This excerpt has been reprinted with permission from Sarah Bessey
Target has failed in Canada. And I can’t say that I’m surprised. But it’s not because I know much about retail. My notable retail experience includes three years working at Smart Set in Southcentre Mall during high school. I was excellent at folding t-shirts for the 2 for $25 table. Nope, a retail giant analyst I am not, but what I do have I offer to you: regular old church experience.
Most of my childhood and teenage years as a neo-charismatic Christian in western Canada can be characterized by an almost identical exercise: a big American name comes to Canada to plant a church, and then in rather short order, heads back over the border, usually while blaming us for the failure.
So when news broke today about Target’s abject and utter failure to expand into Canada, I began to think this morning about how church planters to Canada (or even within Canada) can learn from the Target failure. So off the top of my head, here are a few connections I made between Target and outsider-church-planting in Canada:
1. Target tried to open American stores in Canada. That sounds a bit silly when I write it out but here’s what I mean: Americans often tried to start American churches in Canada. They wanted churches that looked like American churches and they wanted people who thought like Americans. And then there would be frustration because we weren’t, well, American.
2. Target was out of stock of the essentials. When people went to Target, they simply never found what they actually went there to get. It’s hard to miss this metaphor for the church in Canada. Often what we have to offer as a church isn’t what people actually want. Canada isn’t the United States and we aren’t Europe either. Each community has its own religious history and even that changes drastically from neighbourhood to home.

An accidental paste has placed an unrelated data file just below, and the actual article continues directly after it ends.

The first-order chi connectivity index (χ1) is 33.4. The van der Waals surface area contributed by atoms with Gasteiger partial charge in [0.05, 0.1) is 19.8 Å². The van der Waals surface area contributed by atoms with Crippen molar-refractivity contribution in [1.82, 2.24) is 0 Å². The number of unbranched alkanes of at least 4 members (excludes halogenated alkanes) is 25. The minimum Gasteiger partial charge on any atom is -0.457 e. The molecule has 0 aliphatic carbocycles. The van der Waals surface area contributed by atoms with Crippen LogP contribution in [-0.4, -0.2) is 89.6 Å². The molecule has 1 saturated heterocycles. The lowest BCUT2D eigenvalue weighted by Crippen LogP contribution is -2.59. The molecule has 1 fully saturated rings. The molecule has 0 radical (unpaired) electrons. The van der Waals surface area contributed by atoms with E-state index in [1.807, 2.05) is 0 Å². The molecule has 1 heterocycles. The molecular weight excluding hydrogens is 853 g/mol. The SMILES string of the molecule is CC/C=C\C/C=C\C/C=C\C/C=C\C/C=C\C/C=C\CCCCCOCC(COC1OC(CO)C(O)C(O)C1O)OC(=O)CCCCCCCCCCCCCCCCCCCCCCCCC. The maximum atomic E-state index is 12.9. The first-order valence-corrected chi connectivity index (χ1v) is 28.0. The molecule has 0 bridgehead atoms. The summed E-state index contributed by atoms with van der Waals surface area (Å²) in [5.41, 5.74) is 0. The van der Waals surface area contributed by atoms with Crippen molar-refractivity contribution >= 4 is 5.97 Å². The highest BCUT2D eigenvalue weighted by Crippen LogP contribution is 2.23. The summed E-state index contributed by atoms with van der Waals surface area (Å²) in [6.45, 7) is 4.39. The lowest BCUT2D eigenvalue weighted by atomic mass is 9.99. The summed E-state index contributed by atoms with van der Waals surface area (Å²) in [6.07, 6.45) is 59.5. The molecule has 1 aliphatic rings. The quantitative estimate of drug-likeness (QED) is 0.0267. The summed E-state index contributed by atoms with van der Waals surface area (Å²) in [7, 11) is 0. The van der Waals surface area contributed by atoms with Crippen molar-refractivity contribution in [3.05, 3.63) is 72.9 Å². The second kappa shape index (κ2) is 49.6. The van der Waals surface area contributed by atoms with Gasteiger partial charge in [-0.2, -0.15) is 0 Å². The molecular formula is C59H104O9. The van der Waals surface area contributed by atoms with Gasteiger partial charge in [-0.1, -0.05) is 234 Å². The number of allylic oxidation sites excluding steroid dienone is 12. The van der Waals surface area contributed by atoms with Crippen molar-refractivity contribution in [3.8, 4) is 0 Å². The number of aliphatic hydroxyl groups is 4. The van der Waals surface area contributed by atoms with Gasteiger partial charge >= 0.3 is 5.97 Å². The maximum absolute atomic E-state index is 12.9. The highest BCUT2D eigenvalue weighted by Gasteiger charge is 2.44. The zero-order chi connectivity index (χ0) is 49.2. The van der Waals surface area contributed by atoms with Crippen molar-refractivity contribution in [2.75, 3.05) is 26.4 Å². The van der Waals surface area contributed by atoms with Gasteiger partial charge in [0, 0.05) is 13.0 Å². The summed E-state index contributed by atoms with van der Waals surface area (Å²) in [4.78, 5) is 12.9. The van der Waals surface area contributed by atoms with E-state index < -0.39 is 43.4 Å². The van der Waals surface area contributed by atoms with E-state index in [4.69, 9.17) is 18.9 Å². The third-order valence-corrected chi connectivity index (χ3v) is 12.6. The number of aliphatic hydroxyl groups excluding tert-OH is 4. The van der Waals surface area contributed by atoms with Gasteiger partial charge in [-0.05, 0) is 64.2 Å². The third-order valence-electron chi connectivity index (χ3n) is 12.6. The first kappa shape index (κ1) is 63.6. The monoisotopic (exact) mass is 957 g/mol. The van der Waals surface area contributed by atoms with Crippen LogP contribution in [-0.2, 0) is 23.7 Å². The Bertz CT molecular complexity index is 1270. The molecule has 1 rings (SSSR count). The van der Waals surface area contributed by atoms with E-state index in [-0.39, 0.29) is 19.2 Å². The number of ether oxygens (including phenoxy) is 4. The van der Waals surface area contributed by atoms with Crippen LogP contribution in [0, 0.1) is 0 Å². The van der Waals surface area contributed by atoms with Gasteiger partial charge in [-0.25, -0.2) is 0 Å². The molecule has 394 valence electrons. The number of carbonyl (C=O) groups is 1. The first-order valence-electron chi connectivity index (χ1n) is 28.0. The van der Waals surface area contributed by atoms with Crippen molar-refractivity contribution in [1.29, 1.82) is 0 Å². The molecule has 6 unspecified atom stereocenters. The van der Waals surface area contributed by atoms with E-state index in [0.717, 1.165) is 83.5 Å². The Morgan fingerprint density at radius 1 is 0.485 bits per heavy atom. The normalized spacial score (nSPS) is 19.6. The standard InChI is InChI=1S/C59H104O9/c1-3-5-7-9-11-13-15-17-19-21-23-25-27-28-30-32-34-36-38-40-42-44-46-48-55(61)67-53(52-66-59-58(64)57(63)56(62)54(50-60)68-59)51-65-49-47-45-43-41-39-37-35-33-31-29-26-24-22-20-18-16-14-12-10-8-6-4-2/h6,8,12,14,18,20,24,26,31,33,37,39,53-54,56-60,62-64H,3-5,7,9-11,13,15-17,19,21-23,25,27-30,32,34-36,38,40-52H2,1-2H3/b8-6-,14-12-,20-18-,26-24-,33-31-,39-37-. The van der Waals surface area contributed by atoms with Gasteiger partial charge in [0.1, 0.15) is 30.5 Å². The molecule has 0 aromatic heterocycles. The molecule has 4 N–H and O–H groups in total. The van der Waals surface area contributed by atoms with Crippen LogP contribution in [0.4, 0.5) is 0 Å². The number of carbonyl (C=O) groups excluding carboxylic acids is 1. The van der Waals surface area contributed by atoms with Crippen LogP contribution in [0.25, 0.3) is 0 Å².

3. Target went too fast. In less than a year, the retail giant created 133 stores and a few distribution centres. From a church perspective, I saw many church planters fail because they also went too fast. They landed and set up shop quickly. They weren’t part of the community, they had no friends, they didn’t take the time to live among us and with us. They didn’t love us and it became obvious. We were a project, not people.
4. Target refused to allow people in Canada to lead. Like most retail giants, leadership isn’t valued as much as management. We often saw the church planters come with Their Vision and Their People and Their Six Month Plan: we were there simply to execute their plan. Our input was not required.
5. Target didn’t connect to the communities where they set up shop. The leaders often didn’t consult the area churches, leaders, or believers. They simply showed up and started without a thought for other believers already labouring in that field. By not connecting to their community, these leaders often missed opportunities to learn and to be part of something amazing.
I’ll miss Target in theory. I feel incredibly sad for their employees today.
But the truth is that I didn’t shop there either.
To read this blog in its entirety visit What Church Planters can learn from Target’s Failure in Canada by Sarah Bessey